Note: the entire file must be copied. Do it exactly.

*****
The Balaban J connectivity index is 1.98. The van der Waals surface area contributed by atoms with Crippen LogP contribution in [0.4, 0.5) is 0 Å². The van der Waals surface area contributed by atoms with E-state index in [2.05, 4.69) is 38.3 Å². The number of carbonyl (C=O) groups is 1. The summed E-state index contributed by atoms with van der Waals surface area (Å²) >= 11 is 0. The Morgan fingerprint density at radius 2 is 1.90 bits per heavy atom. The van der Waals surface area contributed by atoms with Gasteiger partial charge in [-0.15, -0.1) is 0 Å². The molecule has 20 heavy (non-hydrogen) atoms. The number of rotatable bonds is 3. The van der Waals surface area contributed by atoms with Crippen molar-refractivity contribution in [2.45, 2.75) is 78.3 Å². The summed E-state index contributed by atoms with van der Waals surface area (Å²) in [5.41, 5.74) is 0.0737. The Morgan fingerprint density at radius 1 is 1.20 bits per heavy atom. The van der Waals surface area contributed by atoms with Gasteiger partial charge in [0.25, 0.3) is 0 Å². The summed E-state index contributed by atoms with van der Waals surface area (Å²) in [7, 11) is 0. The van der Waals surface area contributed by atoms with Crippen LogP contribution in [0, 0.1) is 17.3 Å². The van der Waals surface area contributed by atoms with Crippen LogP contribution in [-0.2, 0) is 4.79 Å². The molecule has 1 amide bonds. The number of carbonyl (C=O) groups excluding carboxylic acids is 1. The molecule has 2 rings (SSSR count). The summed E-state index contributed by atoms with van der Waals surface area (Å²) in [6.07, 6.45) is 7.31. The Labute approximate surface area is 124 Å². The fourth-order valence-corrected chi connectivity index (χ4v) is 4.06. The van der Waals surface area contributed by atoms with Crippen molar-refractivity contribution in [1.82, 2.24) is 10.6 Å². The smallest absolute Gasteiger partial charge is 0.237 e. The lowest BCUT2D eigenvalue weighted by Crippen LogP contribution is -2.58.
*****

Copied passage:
The Balaban J connectivity index is 1.98. The van der Waals surface area contributed by atoms with Crippen LogP contribution in [0.4, 0.5) is 0 Å². The van der Waals surface area contributed by atoms with E-state index in [2.05, 4.69) is 38.3 Å². The number of carbonyl (C=O) groups is 1. The summed E-state index contributed by atoms with van der Waals surface area (Å²) >= 11 is 0. The Morgan fingerprint density at radius 2 is 1.90 bits per heavy atom. The van der Waals surface area contributed by atoms with Gasteiger partial charge in [-0.15, -0.1) is 0 Å². The molecule has 20 heavy (non-hydrogen) atoms. The number of rotatable bonds is 3. The van der Waals surface area contributed by atoms with Crippen molar-refractivity contribution in [2.45, 2.75) is 78.3 Å². The summed E-state index contributed by atoms with van der Waals surface area (Å²) in [5.41, 5.74) is 0.0737. The Morgan fingerprint density at radius 1 is 1.20 bits per heavy atom. The van der Waals surface area contributed by atoms with Gasteiger partial charge in [0.25, 0.3) is 0 Å². The summed E-state index contributed by atoms with van der Waals surface area (Å²) in [7, 11) is 0. The van der Waals surface area contributed by atoms with Crippen LogP contribution in [0, 0.1) is 17.3 Å². The van der Waals surface area contributed by atoms with Crippen LogP contribution in [-0.2, 0) is 4.79 Å². The molecule has 1 amide bonds. The number of carbonyl (C=O) groups excluding carboxylic acids is 1. The molecule has 2 rings (SSSR count). The summed E-state index contributed by atoms with van der Waals surface area (Å²) in [6.07, 6.45) is 7.31. The Labute approximate surface area is 124 Å². The fourth-order valence-corrected chi connectivity index (χ4v) is 4.06. The van der Waals surface area contributed by atoms with Crippen molar-refractivity contribution in [1.82, 2.24) is 10.6 Å². The smallest absolute Gasteiger partial charge is 0.237 e. The lowest BCUT2D eigenvalue weighted by Crippen LogP contribution is -2.58.